I decided at 6 a.m. it was time to move on, to the water taxi back to the mainland and onwards it was. This is where I learnt how incredibly freeing it is to be a solo traveler, although I do wish I had said good-bye to a few people.
Heading to Flores, I was planning on seeing Tikal the next day. I wasn’t sold on it though. I was going because it was the ‘sight to see’. It seemed there was another plan for me though. The bus stopped for two girls hitchhiking and they turned out to be the two awesome girls I met in Caye Caulker. I quickly learnt they were heading to Semuc Champey, after a night in Flores as well – that instantly sounded much more appealing! Trust your intuition and follow where your soul goes, you wont be disappointed.
Flores is this adorable little island town, or the ‘old’ part of the city is on an island rather. It felt very calm and homely compared to Belize. We ended up staying at the Aurora Hostel – it wasn’t top rated but we wanted something cheap for the night and it was actually pretty nice. Quiet, private washrooms, really cool rooftop area! I did hear from other travellers though that one of their favourite hostels was Hostel Los Amigos in Flores. Perhaps we missed out there.
Lake life, Flores.
Here is the first (and last time) I got ripped off by a local shuttle bus driver! He sold the three of us bus tickets to Semuc Champey for the next morning. Now he also talked me into buying a ticket from Semuc Champey to Antigua. As this was my plan, and I thought why not – he is offering me a cheaper price. There was a poster in the Hostel lobby showing shuttle prices from all over, one of which was Semuc Champey to Antigua. He also added one night free at the hostel I was heading too. Anyways, I learnt later that I paid way too much, and the hostel I went too wouldn’t take his note as a comp for my stay (shocking, right? Sounds brutally obvious talking about it now) and I hardly got my bus out of Semuc at the end of the trip anyways. Just buy your bus tickets as you go, unless there with a larger company I would say!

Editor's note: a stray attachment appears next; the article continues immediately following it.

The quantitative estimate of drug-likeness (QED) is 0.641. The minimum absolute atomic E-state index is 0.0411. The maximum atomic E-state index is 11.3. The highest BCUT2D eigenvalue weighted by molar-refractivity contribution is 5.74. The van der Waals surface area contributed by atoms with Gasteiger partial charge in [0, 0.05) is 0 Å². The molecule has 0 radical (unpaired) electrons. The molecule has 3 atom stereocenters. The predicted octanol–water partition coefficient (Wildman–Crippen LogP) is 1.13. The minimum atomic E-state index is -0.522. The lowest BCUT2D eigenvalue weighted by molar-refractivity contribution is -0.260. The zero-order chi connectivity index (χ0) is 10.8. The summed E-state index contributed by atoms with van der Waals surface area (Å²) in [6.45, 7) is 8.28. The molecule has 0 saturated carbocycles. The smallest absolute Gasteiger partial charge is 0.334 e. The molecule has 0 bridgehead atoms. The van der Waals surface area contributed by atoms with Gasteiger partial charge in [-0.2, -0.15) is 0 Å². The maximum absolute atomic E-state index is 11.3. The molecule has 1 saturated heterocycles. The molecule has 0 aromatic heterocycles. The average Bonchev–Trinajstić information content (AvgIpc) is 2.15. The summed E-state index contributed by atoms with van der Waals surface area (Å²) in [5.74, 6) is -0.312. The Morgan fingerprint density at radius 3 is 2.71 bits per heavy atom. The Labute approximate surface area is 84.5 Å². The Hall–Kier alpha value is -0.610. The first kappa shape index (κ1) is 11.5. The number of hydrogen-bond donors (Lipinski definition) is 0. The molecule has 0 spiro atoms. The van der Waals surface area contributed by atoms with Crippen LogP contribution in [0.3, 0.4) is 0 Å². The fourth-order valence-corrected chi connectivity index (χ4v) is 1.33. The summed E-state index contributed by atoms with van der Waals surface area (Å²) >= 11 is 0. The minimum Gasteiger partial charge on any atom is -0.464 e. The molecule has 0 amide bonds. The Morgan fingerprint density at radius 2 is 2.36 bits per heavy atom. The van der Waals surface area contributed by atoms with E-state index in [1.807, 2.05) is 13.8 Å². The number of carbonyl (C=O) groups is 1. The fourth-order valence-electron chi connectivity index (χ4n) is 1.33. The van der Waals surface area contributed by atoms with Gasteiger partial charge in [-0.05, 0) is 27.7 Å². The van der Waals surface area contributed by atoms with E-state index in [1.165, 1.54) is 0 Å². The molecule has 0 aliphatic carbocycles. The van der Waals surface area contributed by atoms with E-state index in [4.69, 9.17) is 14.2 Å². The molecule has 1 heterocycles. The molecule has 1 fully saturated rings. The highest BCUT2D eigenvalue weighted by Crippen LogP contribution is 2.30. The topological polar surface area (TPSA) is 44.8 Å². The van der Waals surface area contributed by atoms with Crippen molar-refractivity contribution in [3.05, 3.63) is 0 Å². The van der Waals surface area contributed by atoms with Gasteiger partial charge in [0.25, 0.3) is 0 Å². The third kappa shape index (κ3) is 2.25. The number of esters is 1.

Anyways, off on an eight-hour bus ride adventure to Semuc Champey. When I jumped on the bus, I believed it was around four hours. I think someone told me it was only 300 Kilometres. Turns out its closer to 8 hours because of the roads, oh the roads! The roads a filled with potholes and drivers on a mission! The drive through Guatemala was beautiful though. Lush, vibrant green rolling hills. The last bit seemed to have taken the longest, as it was all unpaved down a windy canyon. It was clear we were headed for more remote land than I anticipated – after all, I decided to make the journey the day prior, no time to research.
Bus ride views.